Getting your dating profile to fit the site you’re on is key

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I’ve written here before about the need to tailor your dating profile to your “audience” (which in this case means the person or people you would like to meet), but what I’ve noticed a lot of people do is write one profile and then use it on several sites. Now, there’s nothing particularly wrong with this. It can take a lot of time to hit a winning formula with your profile and most people hate writing about themselves. So once you get a good dating profile together you tend to feel that your troubles are over and now you can just plonk that on any number of dating sites you fancy trying and it’ll do the trick. But dating site vary quite greatly not just in the type of crowd that hangs out there and what they’re generally looking for, but also in conventions and the sort of house style, if you will. For example, if you go on a site like Lovestruck, you’ll find profiles geared towards busy London professionals who are generally keen to take things offline quickly, meet for lunch or a drink after work and generally not spend too much time reading lengthy profiles online. Try to use the profile you’ve come up with on one of the personality testing, take it slow, long term relationship NOW websites and you may well stand out, but in a bad way.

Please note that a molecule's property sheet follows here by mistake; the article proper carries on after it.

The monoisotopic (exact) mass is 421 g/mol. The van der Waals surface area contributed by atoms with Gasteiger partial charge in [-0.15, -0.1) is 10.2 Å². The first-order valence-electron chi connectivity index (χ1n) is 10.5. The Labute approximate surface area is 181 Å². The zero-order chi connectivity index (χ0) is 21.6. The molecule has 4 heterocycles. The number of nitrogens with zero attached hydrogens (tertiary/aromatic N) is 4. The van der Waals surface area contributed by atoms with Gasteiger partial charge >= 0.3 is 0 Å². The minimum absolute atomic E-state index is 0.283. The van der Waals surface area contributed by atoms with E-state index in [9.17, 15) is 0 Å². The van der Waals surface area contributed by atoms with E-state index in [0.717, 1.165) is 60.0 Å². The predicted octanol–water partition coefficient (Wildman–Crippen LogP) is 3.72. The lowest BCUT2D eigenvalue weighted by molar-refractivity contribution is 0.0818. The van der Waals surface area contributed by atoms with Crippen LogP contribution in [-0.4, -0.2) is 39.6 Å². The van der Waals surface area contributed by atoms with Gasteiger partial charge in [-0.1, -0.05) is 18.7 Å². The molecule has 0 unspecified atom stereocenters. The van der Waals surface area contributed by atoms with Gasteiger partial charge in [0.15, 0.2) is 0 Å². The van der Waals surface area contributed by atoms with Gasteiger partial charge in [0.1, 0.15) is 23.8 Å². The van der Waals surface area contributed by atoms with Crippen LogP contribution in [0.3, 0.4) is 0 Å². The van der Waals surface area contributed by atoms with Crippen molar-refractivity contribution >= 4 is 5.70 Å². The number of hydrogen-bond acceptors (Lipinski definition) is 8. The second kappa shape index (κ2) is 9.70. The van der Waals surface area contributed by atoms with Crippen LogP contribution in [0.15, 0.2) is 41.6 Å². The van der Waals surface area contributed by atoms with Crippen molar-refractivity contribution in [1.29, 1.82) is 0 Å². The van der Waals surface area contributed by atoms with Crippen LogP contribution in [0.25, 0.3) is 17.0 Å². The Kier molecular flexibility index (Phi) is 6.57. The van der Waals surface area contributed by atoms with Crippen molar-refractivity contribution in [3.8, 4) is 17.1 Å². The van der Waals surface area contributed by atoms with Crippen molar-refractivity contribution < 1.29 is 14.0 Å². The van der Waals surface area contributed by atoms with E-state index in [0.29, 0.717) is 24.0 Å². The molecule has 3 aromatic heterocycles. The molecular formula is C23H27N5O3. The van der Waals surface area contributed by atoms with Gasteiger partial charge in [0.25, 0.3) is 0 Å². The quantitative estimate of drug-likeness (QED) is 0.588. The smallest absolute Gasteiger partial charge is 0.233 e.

You want your profile to stand out, you want it to appeal and attract and most of all, you want it to represent who you are, but you also want to stay enough within the limits of the site so as to fit in and not put off people. This means that you should start by running a search as if you were the person you want to meet. So if you’re a straight guy, you run a search for guys, if you’re a straight woman, a search for women. Then start looking at the profiles you see. What do they mostly have in common? Are they short or long? How many paragraphs do people tend to write? This is probably the amount they’d be willing to read. In general, people who write longer profiles are ones looking for more serious relationships, as they have the inclination to dedicate more time and effort to their profile. But write too much and you end up appearing desperate and lonely when compared with other, shorter profiles on a site where most people keep things concise. Your best bet is therefore not to stray being a paragraph more than the general profile length consensus. This is where you also learn how to avoid cliches. Everyone thinks their witticisms are unique and entertaining, but read a 100 profiles and you’ll end up reading the same stuff over 50 times. Learn from others’ mistakes and know what not to put in your profile.

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